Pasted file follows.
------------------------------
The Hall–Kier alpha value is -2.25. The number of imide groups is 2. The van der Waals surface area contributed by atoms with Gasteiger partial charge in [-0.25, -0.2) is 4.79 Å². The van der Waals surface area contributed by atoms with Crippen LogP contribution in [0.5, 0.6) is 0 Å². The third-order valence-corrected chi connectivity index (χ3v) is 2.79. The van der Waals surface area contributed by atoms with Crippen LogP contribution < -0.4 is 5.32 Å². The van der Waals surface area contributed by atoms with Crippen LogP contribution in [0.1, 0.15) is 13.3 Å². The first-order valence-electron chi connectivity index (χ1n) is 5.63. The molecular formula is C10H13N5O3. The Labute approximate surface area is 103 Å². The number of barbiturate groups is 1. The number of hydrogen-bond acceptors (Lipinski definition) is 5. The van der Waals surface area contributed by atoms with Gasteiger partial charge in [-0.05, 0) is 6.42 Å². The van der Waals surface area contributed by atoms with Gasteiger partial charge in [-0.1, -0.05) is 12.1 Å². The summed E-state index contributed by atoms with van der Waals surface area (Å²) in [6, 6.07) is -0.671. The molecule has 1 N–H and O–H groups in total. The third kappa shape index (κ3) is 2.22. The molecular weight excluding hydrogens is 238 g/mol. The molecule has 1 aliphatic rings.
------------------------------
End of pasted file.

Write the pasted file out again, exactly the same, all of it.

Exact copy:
The Hall–Kier alpha value is -2.25. The number of imide groups is 2. The van der Waals surface area contributed by atoms with Gasteiger partial charge in [-0.25, -0.2) is 4.79 Å². The van der Waals surface area contributed by atoms with Crippen LogP contribution in [0.5, 0.6) is 0 Å². The third-order valence-corrected chi connectivity index (χ3v) is 2.79. The van der Waals surface area contributed by atoms with Crippen LogP contribution < -0.4 is 5.32 Å². The van der Waals surface area contributed by atoms with Crippen LogP contribution in [0.1, 0.15) is 13.3 Å². The first-order valence-electron chi connectivity index (χ1n) is 5.63. The molecular formula is C10H13N5O3. The Labute approximate surface area is 103 Å². The number of barbiturate groups is 1. The number of hydrogen-bond acceptors (Lipinski definition) is 5. The van der Waals surface area contributed by atoms with Gasteiger partial charge in [-0.05, 0) is 6.42 Å². The van der Waals surface area contributed by atoms with Gasteiger partial charge in [-0.1, -0.05) is 12.1 Å². The summed E-state index contributed by atoms with van der Waals surface area (Å²) in [6, 6.07) is -0.671. The molecule has 1 N–H and O–H groups in total. The third kappa shape index (κ3) is 2.22. The molecular weight excluding hydrogens is 238 g/mol. The molecule has 1 aliphatic rings.